16th century chronicler Rocco Benedetti visited Poveglia Island and wrote of the hell he witnessed there. Sick and dying patients laying three to four in a single bed. Mass graves with numerous bodies all thrown in together. Workers dug graves all day long, every single day, without a moment's break. Oftentimes, patients that were too sick to move or speak were taken for dead and thrown into the mass graves with those already passed.

During the 18th century, the damned island became a key part of Venice's epidemic prevention plan. The city created a network of lazaretti, or plague stations, located on different islands in the Venetian Lagoon. The Magistrate of Health turned Poveglia Island into the primary plague checkpoint in 1777. It became the most important of all the inspection ports as any ship sailing into Venice had to stop there first. Any crew members showing the slightest sign of illness were kept on the island for 40 days, until they were determined to be sick or healthy. Due to the lack of knowledge about the spread of disease in the 18th century, many of these crew members got sick and died before their 40 days came to an end.

Atlas Obscura points out that Napoleon Bonaparte stored weapons on the island for a time before it became a quarantine site. The small 17 acres was easily missed by passing ships, making it the perfect spot for a secret arsenal. However, his cache of weapons was discovered and many small battles ensued. These battles claimed the lives of many soldiers, further staining Poveglia's soil with the blood of those unprepared to die. While Napoleon was utilizing the isle for his arsenal, he also decided to make some changes. He had the old church and bell tower destroyed, converting the tower into a lighthouse.

When the dark cloud that was the bubonic plague finally lifted from over Europe, the island found itself sitting abandoned once again. It wouldn't find its purpose again until 1922, when it was transformed into a mental hospital. This would truly morph the previous quarantine site into a new kind of hell altogether. Rumors quickly spread of a doctor performing horrendous and torturous experiments on the patients. According to the Luxe Adventure Traveler, he conducted these experiments in the hopes that he would find a way to cure insanity. Among the morbid tests he's said to have conducted, lobotomies were a major one. Ranker states that he would perform his lobotomies with an array of strange and horrid tools, such as drills, hammers, and chisels. Many of these macabre pieces of hardware can still be found at the broken-down old hospital today.

His mind altering experimentation didn't stop at lobotomies. This unnamed Frankenstein doctor was also known to take patients to the bell tower against their will to torture them in unknown ways. It's said that the screams of tormented patients could be heard across the small island. There was never any kind of record kept of the goings-on at the bell tower. To this day, no one knows what kind of hell those poor souls endured. What we do know is that the screams emanating from the tower's loft were most certainly heard by patients and staff alike.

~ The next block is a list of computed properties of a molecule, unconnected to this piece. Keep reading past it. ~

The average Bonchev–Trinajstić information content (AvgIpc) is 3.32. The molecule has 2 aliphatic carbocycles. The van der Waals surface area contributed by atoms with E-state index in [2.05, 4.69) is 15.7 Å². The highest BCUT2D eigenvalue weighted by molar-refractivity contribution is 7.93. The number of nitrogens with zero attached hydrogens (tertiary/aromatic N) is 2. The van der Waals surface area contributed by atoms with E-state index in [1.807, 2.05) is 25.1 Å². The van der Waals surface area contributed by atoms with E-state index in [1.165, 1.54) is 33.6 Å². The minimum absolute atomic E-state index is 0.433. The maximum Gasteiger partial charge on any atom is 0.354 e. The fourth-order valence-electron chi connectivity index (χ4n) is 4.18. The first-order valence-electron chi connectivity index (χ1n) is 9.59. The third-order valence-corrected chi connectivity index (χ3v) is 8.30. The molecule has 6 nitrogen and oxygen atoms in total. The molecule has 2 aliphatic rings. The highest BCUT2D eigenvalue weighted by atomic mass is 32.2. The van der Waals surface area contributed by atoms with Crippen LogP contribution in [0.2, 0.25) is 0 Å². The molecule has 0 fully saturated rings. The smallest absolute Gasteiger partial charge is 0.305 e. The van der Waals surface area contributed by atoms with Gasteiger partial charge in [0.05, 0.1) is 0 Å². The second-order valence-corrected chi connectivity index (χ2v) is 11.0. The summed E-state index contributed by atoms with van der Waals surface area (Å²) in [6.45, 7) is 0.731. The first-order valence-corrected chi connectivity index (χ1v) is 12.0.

The good doctor supposedly began to suffer signs of mental illness himself, driven to insanity by the souls of those he tormented to death. Luxe Adventure Traveler states that he had even claimed to others at the hospital that he was being driven mad by the patients. As though Karma was working overtime, he eventually met his end at the bell tower in the 1930s. Whether he leapt from the top, or was thrown is unknown and up for debate. A nurse working at the facility apparently witnessed the doctor's fall, but was uncertain if he'd jumped or been thrown. Many speculate as to whether or not unknown forces were responsible. Did the souls that he robbed of life in that bell tower take his in revenge?

Poveglia's mental hospital remained open for nearly 50 years, closing its doors in 1968. During its operation, many patients reported hearing screams in the night as they tried to sleep. They thought that the souls of the plague sufferers and victims of the storied mad doctor were still there, existing in everlasting agony. They would also report seeing apparitions of the souls claimed by the Black Death in the Middle Ages. Of course, these reports were written off by staff as the insane ramblings of mental patients.

Once the hospital was shut down, the building was left abandoned along with the island. With vegetation creeping up the decaying walls and through the broken windows, it looks much like a scene out of I Am Legend. Atlas Obscura points out that the hospital is also claimed to be a former retirement home. Nevertheless, signs that mental patients were housed at the facility before major breakthroughs in psychiatry are easily found around every corner.